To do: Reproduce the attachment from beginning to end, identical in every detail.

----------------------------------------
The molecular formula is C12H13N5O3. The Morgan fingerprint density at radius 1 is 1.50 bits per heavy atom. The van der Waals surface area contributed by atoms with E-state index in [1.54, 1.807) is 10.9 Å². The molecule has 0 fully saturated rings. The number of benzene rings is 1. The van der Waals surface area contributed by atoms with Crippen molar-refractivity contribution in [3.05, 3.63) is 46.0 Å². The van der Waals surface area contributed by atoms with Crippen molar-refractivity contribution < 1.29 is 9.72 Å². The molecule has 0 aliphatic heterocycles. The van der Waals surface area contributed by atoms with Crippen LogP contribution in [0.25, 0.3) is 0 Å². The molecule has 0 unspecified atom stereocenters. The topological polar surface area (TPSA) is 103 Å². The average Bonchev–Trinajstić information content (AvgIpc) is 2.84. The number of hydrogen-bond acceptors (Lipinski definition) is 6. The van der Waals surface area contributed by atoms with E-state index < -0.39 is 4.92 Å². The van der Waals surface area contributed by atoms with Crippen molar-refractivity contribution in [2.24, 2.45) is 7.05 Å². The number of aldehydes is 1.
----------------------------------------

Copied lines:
The molecular formula is C12H13N5O3. The Morgan fingerprint density at radius 1 is 1.50 bits per heavy atom. The van der Waals surface area contributed by atoms with E-state index in [1.54, 1.807) is 10.9 Å². The molecule has 0 fully saturated rings. The number of benzene rings is 1. The van der Waals surface area contributed by atoms with Crippen molar-refractivity contribution in [3.05, 3.63) is 46.0 Å². The van der Waals surface area contributed by atoms with Crippen molar-refractivity contribution < 1.29 is 9.72 Å². The molecule has 0 aliphatic heterocycles. The van der Waals surface area contributed by atoms with Crippen LogP contribution in [0.25, 0.3) is 0 Å². The molecule has 0 unspecified atom stereocenters. The topological polar surface area (TPSA) is 103 Å². The average Bonchev–Trinajstić information content (AvgIpc) is 2.84. The number of hydrogen-bond acceptors (Lipinski definition) is 6. The van der Waals surface area contributed by atoms with E-state index < -0.39 is 4.92 Å². The van der Waals surface area contributed by atoms with Crippen molar-refractivity contribution in [2.24, 2.45) is 7.05 Å². The number of aldehydes is 1.